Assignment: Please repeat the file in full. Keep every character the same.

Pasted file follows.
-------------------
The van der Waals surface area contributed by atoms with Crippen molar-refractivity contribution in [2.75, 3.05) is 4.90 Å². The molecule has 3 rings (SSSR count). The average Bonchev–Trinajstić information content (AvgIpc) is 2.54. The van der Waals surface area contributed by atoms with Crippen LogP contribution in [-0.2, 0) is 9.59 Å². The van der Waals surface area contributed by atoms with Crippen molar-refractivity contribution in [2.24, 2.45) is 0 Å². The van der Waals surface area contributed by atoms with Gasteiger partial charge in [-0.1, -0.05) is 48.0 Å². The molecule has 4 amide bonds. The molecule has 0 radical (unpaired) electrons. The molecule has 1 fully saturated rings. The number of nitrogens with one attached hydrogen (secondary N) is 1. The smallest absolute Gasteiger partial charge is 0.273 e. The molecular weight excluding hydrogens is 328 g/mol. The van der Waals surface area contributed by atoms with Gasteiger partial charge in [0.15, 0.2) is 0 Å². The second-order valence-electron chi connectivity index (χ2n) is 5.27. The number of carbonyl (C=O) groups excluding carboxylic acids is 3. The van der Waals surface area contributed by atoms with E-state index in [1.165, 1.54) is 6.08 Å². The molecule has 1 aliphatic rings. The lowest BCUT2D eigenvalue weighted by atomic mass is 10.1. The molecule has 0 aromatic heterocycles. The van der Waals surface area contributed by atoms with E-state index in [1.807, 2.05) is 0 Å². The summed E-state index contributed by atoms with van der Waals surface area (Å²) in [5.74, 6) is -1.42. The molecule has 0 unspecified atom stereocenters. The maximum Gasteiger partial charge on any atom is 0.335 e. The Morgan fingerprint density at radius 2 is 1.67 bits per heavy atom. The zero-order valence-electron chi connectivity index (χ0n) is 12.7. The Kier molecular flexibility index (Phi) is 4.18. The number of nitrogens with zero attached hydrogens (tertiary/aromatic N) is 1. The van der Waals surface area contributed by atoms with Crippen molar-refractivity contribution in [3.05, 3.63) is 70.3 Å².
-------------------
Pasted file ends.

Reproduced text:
The van der Waals surface area contributed by atoms with Crippen molar-refractivity contribution in [2.75, 3.05) is 4.90 Å². The molecule has 3 rings (SSSR count). The average Bonchev–Trinajstić information content (AvgIpc) is 2.54. The van der Waals surface area contributed by atoms with Crippen LogP contribution in [-0.2, 0) is 9.59 Å². The van der Waals surface area contributed by atoms with Crippen molar-refractivity contribution in [2.24, 2.45) is 0 Å². The van der Waals surface area contributed by atoms with Gasteiger partial charge in [-0.1, -0.05) is 48.0 Å². The molecule has 4 amide bonds. The molecule has 0 radical (unpaired) electrons. The molecule has 1 fully saturated rings. The number of nitrogens with one attached hydrogen (secondary N) is 1. The smallest absolute Gasteiger partial charge is 0.273 e. The molecular weight excluding hydrogens is 328 g/mol. The van der Waals surface area contributed by atoms with Gasteiger partial charge in [0.15, 0.2) is 0 Å². The second-order valence-electron chi connectivity index (χ2n) is 5.27. The number of carbonyl (C=O) groups excluding carboxylic acids is 3. The van der Waals surface area contributed by atoms with E-state index in [1.165, 1.54) is 6.08 Å². The molecule has 1 aliphatic rings. The lowest BCUT2D eigenvalue weighted by atomic mass is 10.1. The molecule has 0 aromatic heterocycles. The van der Waals surface area contributed by atoms with E-state index in [1.807, 2.05) is 0 Å². The summed E-state index contributed by atoms with van der Waals surface area (Å²) in [5.74, 6) is -1.42. The molecule has 0 unspecified atom stereocenters. The maximum Gasteiger partial charge on any atom is 0.335 e. The Morgan fingerprint density at radius 2 is 1.67 bits per heavy atom. The zero-order valence-electron chi connectivity index (χ0n) is 12.7. The Kier molecular flexibility index (Phi) is 4.18. The number of nitrogens with zero attached hydrogens (tertiary/aromatic N) is 1. The van der Waals surface area contributed by atoms with Crippen molar-refractivity contribution in [3.05, 3.63) is 70.3 Å².